In recognition of the highly anticipated Twilight film, here are some fun facts about the series.
Twilight is the story of 17-year-old Bella Swan, who moves to a small town in Washington State and falls in love with a vampire named Edward Cullen. Published in 2005, the book was followed by New Moon in 2006 and Eclipse in 2007. The books have sold 8.5 million copies in the U.S., according to Publisher’s Weekly.
Author Stephenie Meyer, a Phoenix housewife with a degree in English from Brigham Young University, based the first novel on a vivid dream she had in 2003 (Stephenie.Meyer.com).
Breaking Dawn, the fourth book in the Twilight saga, sold 1.3 million copies on its publication date, August 2, 2008. Little, Brown reported it as the highest single-day sales in the company’s history (Publisher’s Weekly).
The Twilight books have been translated into 37 languages and sold more than 14 million copies worldwide, according to the Daily Telegraph (UK).
The Twilight series has drawn frequent comparisons with the Harry Potter series in terms of its cultural impact. Eclipse knocked the last installment of J.K. Rowling’s series, Harry Potter and the Deathly Hallows, to the #2 spot on the Barnes and Noble Fiction Bestseller’s list when it was published, and the series has made Meyer a millionaire many times over. The Twilight film was be released on Nov. 21, the same date the next Harry Potter film was originally going to be released (Wall Street Journal).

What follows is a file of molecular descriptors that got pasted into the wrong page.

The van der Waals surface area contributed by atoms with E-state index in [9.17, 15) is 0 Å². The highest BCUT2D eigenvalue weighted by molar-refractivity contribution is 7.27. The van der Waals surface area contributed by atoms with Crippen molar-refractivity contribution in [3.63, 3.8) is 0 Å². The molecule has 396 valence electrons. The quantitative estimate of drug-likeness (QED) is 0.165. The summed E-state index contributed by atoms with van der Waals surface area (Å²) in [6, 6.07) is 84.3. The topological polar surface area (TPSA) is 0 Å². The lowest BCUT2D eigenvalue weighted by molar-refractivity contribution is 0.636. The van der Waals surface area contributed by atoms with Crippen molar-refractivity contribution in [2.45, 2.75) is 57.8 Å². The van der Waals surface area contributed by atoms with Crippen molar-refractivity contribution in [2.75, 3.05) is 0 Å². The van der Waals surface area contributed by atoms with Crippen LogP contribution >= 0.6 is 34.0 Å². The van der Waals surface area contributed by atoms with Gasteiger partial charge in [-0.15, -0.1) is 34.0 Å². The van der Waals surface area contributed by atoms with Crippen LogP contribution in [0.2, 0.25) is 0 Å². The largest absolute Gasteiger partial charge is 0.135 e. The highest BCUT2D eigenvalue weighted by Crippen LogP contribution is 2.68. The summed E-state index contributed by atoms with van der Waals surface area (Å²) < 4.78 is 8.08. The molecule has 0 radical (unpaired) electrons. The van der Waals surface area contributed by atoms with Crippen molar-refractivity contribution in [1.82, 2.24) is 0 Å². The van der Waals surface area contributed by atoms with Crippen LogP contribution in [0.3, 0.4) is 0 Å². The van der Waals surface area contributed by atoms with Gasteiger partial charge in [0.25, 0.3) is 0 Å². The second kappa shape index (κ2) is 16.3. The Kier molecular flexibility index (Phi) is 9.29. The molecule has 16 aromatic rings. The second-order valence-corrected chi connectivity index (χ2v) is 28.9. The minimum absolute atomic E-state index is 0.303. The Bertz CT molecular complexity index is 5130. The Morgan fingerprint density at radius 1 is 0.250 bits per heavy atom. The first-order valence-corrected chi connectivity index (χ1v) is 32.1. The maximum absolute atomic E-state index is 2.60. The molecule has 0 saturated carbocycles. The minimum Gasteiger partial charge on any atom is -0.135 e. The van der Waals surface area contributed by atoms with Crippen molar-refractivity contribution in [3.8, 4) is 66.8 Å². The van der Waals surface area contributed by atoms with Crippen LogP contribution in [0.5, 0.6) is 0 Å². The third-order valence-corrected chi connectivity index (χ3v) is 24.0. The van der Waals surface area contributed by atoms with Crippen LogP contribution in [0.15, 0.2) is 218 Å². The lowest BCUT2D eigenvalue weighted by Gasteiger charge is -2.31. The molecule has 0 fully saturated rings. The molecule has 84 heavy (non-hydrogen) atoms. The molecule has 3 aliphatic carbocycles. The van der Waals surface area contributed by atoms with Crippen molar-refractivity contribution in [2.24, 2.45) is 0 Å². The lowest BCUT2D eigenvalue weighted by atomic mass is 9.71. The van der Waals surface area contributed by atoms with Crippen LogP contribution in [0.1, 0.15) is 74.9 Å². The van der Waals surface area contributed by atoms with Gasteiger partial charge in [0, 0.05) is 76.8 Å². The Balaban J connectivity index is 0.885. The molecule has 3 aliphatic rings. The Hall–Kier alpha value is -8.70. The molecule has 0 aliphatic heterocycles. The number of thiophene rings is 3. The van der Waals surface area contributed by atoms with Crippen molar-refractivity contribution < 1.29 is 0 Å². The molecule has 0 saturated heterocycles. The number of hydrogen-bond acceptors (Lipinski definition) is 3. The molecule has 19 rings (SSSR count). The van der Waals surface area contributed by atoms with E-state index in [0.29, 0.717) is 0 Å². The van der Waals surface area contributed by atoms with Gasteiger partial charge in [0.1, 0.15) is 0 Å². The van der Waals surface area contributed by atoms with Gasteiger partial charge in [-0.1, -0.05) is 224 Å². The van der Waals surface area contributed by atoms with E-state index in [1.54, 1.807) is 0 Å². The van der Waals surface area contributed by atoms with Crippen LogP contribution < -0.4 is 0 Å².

Harry Potter and the Deathly Hallows sold 8.3 million copies in its first 24 hours, according to the New York Times. The Potter books have been translated into 67 languages and sold 400 million copies worldwide (BBC). And while the four books in the Twilight series weigh in at 2,458 pages, the seven-part Harry Potter series breaks the scales at 4,100 pages (Wall Street Journal).
The series’ has not escaped controversy. Citing concerns about age-appropriate content, the Capistrano Unified School District in California banned the books from middle school libraries in September 2008 – only to reinstate the books four days later without explanation (Orange County Register).